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To handle random encounters and wild Pokémon fairly, players are asked to rely on one another to gamemaster one another's sessions. From the rules channel:

Sometimes, you might not want to play out a situation involving your player character, but you might want to play the part of a random Pokémon spawn or a one-off non-player character such as a lost trainer who needs to get back home. Alternately, you might feel like you want random challenges thrown at your character that you have to react to. This is called serving as the gamemaster ("GM") for a session. Not every session needs GMs, but you can GM for someone else's session should everyone involved agree to the presence of a GM. A GM might involve players in a long journey that ends in a reward, or they might simply have a quirky random encounter and end it there. GMs other than myself cannot utilize major plot characters or plot events, which includes all Legendary Pokémon and official NPCs such as Gym Leaders, but you are free to have your own subplots that can be as elaborate as you want.

Essentially, the other person serves as the "computer" that, in a Pokémon video game, would take care of wild Pokémon, opposing trainer battles, and so on. Because of the nature of the roleplay, you're even able to create more involved and open-ended adventures involving the player and NPCs you create.

Tips for GMing EffectivelyEdit

  1. Your goal is to entertain, not to "win". Again, you're the background of a video game; your challenges exist to be defeated if the player does things correctly. You can always ask what type of encounter a player specifically wants to make sure you start with something that will be engaging for them.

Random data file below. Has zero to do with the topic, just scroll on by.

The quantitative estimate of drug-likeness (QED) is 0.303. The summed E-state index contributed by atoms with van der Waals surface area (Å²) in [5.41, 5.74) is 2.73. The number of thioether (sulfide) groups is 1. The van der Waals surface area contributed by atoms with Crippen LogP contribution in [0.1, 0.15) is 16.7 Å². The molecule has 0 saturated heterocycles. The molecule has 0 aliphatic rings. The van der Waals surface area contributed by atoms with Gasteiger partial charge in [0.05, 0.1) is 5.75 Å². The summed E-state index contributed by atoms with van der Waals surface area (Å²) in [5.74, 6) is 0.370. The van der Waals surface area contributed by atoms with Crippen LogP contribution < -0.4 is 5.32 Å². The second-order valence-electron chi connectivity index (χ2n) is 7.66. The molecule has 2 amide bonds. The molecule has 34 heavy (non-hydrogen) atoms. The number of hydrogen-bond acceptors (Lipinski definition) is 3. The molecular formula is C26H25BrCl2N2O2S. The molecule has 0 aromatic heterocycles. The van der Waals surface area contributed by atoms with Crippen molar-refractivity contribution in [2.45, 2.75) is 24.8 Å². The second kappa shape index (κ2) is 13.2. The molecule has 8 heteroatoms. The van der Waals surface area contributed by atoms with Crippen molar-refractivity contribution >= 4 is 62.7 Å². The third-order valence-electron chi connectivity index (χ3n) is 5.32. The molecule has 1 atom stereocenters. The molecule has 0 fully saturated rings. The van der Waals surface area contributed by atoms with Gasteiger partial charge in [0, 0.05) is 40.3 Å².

2. Keep spawns "beatable" by the player. If you want to use Prometheus or another random number generator to determine a random spawn, still use your best judgment. Don't spawn Pokémon dramatically over the player's level and shrug and say that the random number generator gave you that Pokémon, so you have to use it. Spawning a super high level Pokémon sometimes or for a sub-plot's story is okay, but handing someone an extremely high level Pokémon and expecting them to beat it conventionally is just mean.
  3. Similarly to the above, don't only spawn "bad" things for a player or things you know they don't like, or things that are so easy that the encounter is practically over before it begins. Seek a happy medium. Don't be afraid to look directly at a player's team (or ask for their levels) to know how to tailor an encounter to be sufficiently challenging.
  4. Spawn reasonable events or Pokémon based on what the player is clearly there to do. If a player is hunting for Pokémon specifically, don't dangle possible Pokémon spawns in front of them and taunt them by never giving them what they want.
  5. If you know a player is looking for something specifically and is in the correct area for it, you may give them the Pokémon they're looking for specifically after one or two truly "random" encounters or at the end of a particularly involved encounter. Try to avoid automatically handing out things that the player wants.
  6. Stay reasonable to the lore and tone of the site and area the player is in, and justify the spawn in some way. An Ice-type Pokémon might suddenly appear from a time portal, for example, but it doesn't make much sense for there to be a Magikarp in the middle of the desert unless you somehow explain why.
  7. You can make your little "sub-plots" as involved and intricate as you'd like -- so long as they don't trespass on official lore or plot gameplay, it doesn't matter if, say, you decide you want to involve the player in a long story about a missing trainer and the truth of their disappearance.
  8. Include all involved players in the sub-plot; don't ignore anyone!

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